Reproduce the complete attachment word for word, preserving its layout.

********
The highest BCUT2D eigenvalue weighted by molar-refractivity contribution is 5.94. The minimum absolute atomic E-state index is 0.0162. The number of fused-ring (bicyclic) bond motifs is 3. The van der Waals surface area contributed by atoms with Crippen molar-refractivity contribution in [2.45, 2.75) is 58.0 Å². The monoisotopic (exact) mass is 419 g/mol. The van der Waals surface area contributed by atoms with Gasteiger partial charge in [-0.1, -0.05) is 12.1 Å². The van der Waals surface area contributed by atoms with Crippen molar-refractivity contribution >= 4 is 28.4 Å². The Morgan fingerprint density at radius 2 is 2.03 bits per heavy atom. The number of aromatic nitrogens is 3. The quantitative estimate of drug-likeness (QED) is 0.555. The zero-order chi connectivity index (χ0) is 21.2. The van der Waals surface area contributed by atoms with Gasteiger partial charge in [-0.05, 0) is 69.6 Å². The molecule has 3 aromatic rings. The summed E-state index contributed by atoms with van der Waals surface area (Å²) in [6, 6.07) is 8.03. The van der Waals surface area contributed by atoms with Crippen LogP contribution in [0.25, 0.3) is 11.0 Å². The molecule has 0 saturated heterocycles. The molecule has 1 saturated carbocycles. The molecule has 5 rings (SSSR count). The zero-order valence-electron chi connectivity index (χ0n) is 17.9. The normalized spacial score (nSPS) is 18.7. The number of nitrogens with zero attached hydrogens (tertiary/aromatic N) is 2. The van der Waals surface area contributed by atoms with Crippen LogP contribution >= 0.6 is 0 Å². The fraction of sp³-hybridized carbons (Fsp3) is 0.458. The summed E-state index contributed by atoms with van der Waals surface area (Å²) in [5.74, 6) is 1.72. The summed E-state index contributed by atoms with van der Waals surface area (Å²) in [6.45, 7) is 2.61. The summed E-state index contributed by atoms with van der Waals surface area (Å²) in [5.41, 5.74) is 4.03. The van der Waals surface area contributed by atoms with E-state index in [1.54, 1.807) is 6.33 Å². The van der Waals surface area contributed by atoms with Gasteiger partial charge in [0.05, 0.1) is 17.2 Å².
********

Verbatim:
The highest BCUT2D eigenvalue weighted by molar-refractivity contribution is 5.94. The minimum absolute atomic E-state index is 0.0162. The number of fused-ring (bicyclic) bond motifs is 3. The van der Waals surface area contributed by atoms with Crippen molar-refractivity contribution in [2.45, 2.75) is 58.0 Å². The monoisotopic (exact) mass is 419 g/mol. The van der Waals surface area contributed by atoms with Gasteiger partial charge in [-0.1, -0.05) is 12.1 Å². The van der Waals surface area contributed by atoms with Crippen molar-refractivity contribution >= 4 is 28.4 Å². The Morgan fingerprint density at radius 2 is 2.03 bits per heavy atom. The number of aromatic nitrogens is 3. The quantitative estimate of drug-likeness (QED) is 0.555. The zero-order chi connectivity index (χ0) is 21.2. The van der Waals surface area contributed by atoms with Gasteiger partial charge in [-0.05, 0) is 69.6 Å². The molecule has 3 aromatic rings. The summed E-state index contributed by atoms with van der Waals surface area (Å²) in [6, 6.07) is 8.03. The van der Waals surface area contributed by atoms with Crippen LogP contribution in [0.25, 0.3) is 11.0 Å². The molecule has 0 saturated heterocycles. The molecule has 1 saturated carbocycles. The molecule has 5 rings (SSSR count). The zero-order valence-electron chi connectivity index (χ0n) is 17.9. The normalized spacial score (nSPS) is 18.7. The number of nitrogens with zero attached hydrogens (tertiary/aromatic N) is 2. The van der Waals surface area contributed by atoms with Crippen LogP contribution >= 0.6 is 0 Å². The fraction of sp³-hybridized carbons (Fsp3) is 0.458. The summed E-state index contributed by atoms with van der Waals surface area (Å²) in [5.74, 6) is 1.72. The summed E-state index contributed by atoms with van der Waals surface area (Å²) in [6.45, 7) is 2.61. The summed E-state index contributed by atoms with van der Waals surface area (Å²) in [5.41, 5.74) is 4.03. The van der Waals surface area contributed by atoms with E-state index in [1.54, 1.807) is 6.33 Å². The van der Waals surface area contributed by atoms with Gasteiger partial charge in [0.05, 0.1) is 17.2 Å².